John Zube always firmly and consistently supports real freedom. His is one of the strongest libertarian-anarchist-panarchist voices on the planet, and yet only a handful of people have heard what he has to say. Let’s start to remedy that right now.
I will give LRC readers a taste of John’s thinking. I will provide some of John’s responses to a recent speech by King Willem-Alexander of the Netherlands.
The 17-minute speech of the king is in Dutch. It was written by the Prime Minister of the government, Mark Rutte.
There is no complete translation yet, but we know of one important theme. The government can no longer support the welfare state:
“The shift to a ‘participation society’ is especially visible in social security and long-term care. The classic welfare state of the second half of the 20th century in these areas in particular brought forth arrangements that are unsustainable in their current form.”
For anyone who cares to read the entire speech, “google translate” provides an excellent approximation. The national government has been cutting back on the welfare state for some time, and now it’s going to decentralize it to municipalities.
The details are of no great interest, because there is and can be no recognition of the failure of the domestically hegemonic state in a speech written by a government official who proposes only to alter the form of the state. There can be no philosophical recognition in such a speech of the inherent opposition of the state to the natural right of freedom.
A correspondent of John’s informed him of this speech by sending him an e-mail with the news article linked above. Here is John’s e-mail response.
I’ve corresponded with John for 8 years, and I can say that what you will read is typical of his unwavering spirit and clarity of purpose.
Thanks for pointing out that declaration but there seems to be no sense behind it but merely ignorance and despair and a condition close to bankruptcy.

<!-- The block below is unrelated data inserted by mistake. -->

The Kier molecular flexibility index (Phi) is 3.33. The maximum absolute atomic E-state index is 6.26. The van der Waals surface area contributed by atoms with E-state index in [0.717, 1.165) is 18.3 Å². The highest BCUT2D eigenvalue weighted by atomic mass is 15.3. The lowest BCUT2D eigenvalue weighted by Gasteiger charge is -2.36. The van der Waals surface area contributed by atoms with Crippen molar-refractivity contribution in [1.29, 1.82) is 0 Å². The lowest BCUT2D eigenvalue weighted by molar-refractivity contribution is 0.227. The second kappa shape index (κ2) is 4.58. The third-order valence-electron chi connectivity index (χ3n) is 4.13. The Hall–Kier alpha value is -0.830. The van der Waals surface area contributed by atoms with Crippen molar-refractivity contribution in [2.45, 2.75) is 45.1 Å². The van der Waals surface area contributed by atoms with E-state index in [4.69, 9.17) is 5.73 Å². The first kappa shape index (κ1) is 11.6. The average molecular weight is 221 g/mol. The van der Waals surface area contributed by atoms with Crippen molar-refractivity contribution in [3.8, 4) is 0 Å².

Neither the king nor his advisors or the ministry under him and the parliament know what they ought to do.
They only know that they cannot endlessly raise and increase taxes, borrow money and inflate the currency and then spend, spend, spend.
But they do not have to know and act rightfully and sensibly themselves and immediately.
It would suffice if they simply got out of the way of those, relatively few, who do know what needs to be done or believe that they do.
Leonard E. Read said it in all too general and few words, without setting out all the practical implications: “Release all creative energies!”
That would mean allowing all kinds of dissenters to secede and do their own things, under full exterritorial autonomy or personal law, ignoring especially all interventionist and anti-economic laws.
Conceding their former subjects full freedom of contract, association and experimentation.
Including e.g. full monetary and financial freedom and free trade.
No more central banking monopoly and regulations.
No more taxation, not for any of the secessionists.
Full laissez faire options for them in economics, politics and social arrangements.
Then at least some of the Dutch people would know what to do and would do it fast, honestly and profitably.